- support and assist in the administration of NGOs; and
- reinforce South-South and North-South relations to consolidate exchange.
The supreme decision-making body of CONGAD is its General Assembly, which is made up of the NGOs who are its members. The General Assembly meets biannually to define policies, adopt programmes, and elect the Executive Committee. The Executive Committee is elected for a two-year period to implement decisions and policies of the General Assembly. The Executive Committee is composed of the General Secretariat and a number of Commissions. The General Secretariat is made up of a group of professionals coordinated by the Secretary-General, who is charged with the implementation of programmes. The Commissions are entrusted with different tasks: Information, Research, and Animation.
CONGAD's resources are those of the members of the NGOs. CONGAD also has a network on environment and development.
- organized seminars on the role of NGOs in rural development;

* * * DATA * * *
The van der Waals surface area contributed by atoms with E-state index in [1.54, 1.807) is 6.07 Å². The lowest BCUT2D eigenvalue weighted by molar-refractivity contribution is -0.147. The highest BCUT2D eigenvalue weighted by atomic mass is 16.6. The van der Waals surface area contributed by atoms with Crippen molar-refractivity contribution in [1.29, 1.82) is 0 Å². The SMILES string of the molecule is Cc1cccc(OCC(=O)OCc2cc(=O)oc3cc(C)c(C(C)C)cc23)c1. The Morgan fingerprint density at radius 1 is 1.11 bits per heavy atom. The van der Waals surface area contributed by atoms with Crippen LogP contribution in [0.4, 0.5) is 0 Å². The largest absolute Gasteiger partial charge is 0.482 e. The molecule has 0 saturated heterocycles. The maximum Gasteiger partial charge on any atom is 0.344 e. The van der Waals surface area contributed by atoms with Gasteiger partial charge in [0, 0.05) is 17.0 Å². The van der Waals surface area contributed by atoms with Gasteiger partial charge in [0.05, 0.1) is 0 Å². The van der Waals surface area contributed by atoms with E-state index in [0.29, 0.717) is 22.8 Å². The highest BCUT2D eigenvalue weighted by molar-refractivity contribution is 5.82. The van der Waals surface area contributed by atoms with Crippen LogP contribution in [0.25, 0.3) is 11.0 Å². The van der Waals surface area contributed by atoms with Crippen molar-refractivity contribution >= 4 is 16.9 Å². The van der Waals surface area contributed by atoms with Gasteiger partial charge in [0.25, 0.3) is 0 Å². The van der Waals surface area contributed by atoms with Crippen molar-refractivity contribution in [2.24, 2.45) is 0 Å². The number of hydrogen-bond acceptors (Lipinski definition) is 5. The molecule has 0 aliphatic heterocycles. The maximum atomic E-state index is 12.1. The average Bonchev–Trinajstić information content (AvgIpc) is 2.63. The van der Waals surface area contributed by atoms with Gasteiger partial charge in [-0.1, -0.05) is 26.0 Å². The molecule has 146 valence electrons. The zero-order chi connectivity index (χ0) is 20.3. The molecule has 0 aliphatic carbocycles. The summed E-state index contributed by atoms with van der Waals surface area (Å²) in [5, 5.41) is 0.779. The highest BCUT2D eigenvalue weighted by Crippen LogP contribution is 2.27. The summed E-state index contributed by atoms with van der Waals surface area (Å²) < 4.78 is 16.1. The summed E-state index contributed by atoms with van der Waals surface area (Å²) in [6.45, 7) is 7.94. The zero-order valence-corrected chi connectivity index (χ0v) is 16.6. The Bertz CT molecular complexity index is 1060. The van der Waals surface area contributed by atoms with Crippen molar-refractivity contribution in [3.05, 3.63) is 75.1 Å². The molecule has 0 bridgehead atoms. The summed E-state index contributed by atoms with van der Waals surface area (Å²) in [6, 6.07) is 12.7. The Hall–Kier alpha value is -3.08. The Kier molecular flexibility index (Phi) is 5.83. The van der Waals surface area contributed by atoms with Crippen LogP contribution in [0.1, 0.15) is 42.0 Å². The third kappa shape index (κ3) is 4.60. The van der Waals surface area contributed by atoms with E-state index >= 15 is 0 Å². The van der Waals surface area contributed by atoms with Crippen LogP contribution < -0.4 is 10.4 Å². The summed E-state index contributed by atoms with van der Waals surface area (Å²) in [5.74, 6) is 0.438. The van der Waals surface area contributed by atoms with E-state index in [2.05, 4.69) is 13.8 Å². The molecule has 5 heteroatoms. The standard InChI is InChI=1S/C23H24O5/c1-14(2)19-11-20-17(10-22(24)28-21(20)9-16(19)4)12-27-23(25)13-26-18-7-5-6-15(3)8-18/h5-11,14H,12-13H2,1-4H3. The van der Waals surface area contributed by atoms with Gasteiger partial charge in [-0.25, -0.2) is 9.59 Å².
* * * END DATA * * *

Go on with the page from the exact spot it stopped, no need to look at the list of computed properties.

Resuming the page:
- provided legal aid in rural areas; and
- published a quarterly newsletter.
Council for the Development of Economic and Social Research in Africa
The Council for the Development of Economic and Social Research in Africa (CODESRIA) is a pan-African NGO which was set up in 1973. Its main focus is on African institutes, social science faculties in African universities, and professional organizations. It has its headquarters in Dakar.
CODESRIA's General Assembly is made up of African social science research institutes and faculties that are full members. The Assembly is the policy and decision-making organ. It meets every three years to select an Executive Committee. The Executive Committee is composed of social scientists. The Committee meets at least once a year to review the activities of the Council and appointed committees.